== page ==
5

Nowadays, most Latinists learn the "reconstructed classical" pronunciation: an attempt at reconstructing the way Cicero, Caesar, or Vergil might have spoken in formal settings.

However, it seems fairly clear that this wasn't how an everyday Roman would have spoken in the forum. For example, Catullus 84 wouldn't make sense if /h/ was still pronounced in everyday vulgar speech. And later sound changes in Romance, like the loss of vowel length, probably didn't appear out of nowhere at the end of the Empire.

So: what do we know about how an everyday pleb would have spoken on the streets of Rome, somewhere around the first century? This question is unanswered, which I take to mean we don't know enough to make a full recording of it, but scholars certainly must know something about this topic.

7

It turns out, we know quite a bit about this!

There are three main sources for Vulgar Latin pronunciations: Classical texts imitating (or mocking or correcting) Vulgar speech, graffiti from actual plebs, and reconstruction from the Romance languages.

For the first of those, we have bits by Petronius and Catullus (the Cena Trimalchionis and Carmen 84), as well as the third-century Appendix Probī. And for the second, we have well-preserved writings from first-century Pompeii. These give hints at how Vulgar Latin was pronounced (by showing how it was spelled), and Romance reconstructions can fill in some of the gaps.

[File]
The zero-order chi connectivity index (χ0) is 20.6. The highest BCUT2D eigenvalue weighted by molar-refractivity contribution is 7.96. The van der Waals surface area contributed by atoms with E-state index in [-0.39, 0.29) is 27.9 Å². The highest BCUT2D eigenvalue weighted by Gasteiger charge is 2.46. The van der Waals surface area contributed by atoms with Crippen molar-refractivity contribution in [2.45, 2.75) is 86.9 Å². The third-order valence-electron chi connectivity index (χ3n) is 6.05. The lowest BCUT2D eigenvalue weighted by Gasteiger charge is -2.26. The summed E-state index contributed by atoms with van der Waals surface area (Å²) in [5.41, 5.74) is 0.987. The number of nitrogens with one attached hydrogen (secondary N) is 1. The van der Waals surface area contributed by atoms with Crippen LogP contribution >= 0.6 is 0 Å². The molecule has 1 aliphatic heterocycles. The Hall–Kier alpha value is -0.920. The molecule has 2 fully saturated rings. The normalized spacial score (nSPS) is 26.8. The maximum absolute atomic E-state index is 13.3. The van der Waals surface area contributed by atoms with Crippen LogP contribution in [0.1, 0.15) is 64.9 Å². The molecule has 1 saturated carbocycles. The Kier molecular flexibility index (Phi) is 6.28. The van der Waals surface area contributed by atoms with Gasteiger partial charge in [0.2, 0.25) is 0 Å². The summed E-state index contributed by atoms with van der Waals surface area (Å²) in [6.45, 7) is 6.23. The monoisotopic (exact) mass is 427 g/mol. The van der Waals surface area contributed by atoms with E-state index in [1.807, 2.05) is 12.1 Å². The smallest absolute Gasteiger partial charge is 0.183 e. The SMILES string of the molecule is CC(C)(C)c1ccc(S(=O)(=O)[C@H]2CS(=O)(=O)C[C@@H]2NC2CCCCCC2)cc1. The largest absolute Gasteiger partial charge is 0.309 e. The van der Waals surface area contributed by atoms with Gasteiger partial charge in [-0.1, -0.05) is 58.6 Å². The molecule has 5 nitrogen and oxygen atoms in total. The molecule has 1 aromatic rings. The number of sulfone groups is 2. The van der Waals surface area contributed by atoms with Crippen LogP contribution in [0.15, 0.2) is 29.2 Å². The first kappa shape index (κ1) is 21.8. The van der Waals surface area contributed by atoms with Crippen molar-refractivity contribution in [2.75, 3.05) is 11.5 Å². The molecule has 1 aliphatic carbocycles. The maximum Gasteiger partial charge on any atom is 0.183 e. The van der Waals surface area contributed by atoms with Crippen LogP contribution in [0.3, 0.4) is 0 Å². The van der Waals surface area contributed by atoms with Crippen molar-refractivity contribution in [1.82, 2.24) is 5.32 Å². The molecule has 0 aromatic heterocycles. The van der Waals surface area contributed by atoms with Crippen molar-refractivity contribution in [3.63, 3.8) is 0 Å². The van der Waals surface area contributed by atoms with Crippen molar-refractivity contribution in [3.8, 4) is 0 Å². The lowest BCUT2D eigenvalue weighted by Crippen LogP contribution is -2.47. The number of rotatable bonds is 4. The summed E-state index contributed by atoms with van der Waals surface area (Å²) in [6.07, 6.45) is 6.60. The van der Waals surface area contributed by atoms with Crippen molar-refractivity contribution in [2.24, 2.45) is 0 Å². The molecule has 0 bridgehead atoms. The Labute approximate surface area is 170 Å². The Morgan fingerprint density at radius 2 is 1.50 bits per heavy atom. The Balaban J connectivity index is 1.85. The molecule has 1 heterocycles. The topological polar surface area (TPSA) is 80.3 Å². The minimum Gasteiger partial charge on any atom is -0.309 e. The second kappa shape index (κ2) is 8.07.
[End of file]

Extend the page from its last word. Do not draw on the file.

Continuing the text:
Here's a short summary of what I've found:

  • H disappeared completely: harenaarena "sand"
  • Qv merged into c before front vowels: coqvenscocens
  • Unstressed vowels in medial syllables (not the start or end of a word) disappear: spéculumspéclum "mirror"
  • Unstressed e and i turn into j before vowels: víneavínja "vineyard"
  • V started being pronounced /v/ instead of /w/; later, b between vowels merged with it. (They both probably started as [β], but there's no way to know when that changed.)
  • Nasals at the end of words and before s became nasalized vowels, then disappeared: consulcõsulcosul "consul"
  • Consonants at the ends of words disappeared in some regions: graffiti in Pompeii has valeatvalja "may he flourish", but modern French still shows remnants of final ts, so this wasn't universal
  • Vowel length was slowly turning into vowel quality: ī, ū, and o remained intact, while the pairs ō/u, ē/i/oe, ā/a, and e/ae merged into something like ō ē a e
  • Diminutives were all over the place: faxfacla "torch", neptisnepticla "granddaughter", ānusanucla "old woman"
  • Regular first/second-declension forms spread to other words: glis/glirisglirus/glirī "dormouse", pauper mulierpaupera mulier "poor woman"

Your Answer

By clicking “Post Your Answer”, you agree to our terms of service, privacy policy and cookie policy

Not the answer you're looking for? Browse other questions tagged or ask your own question.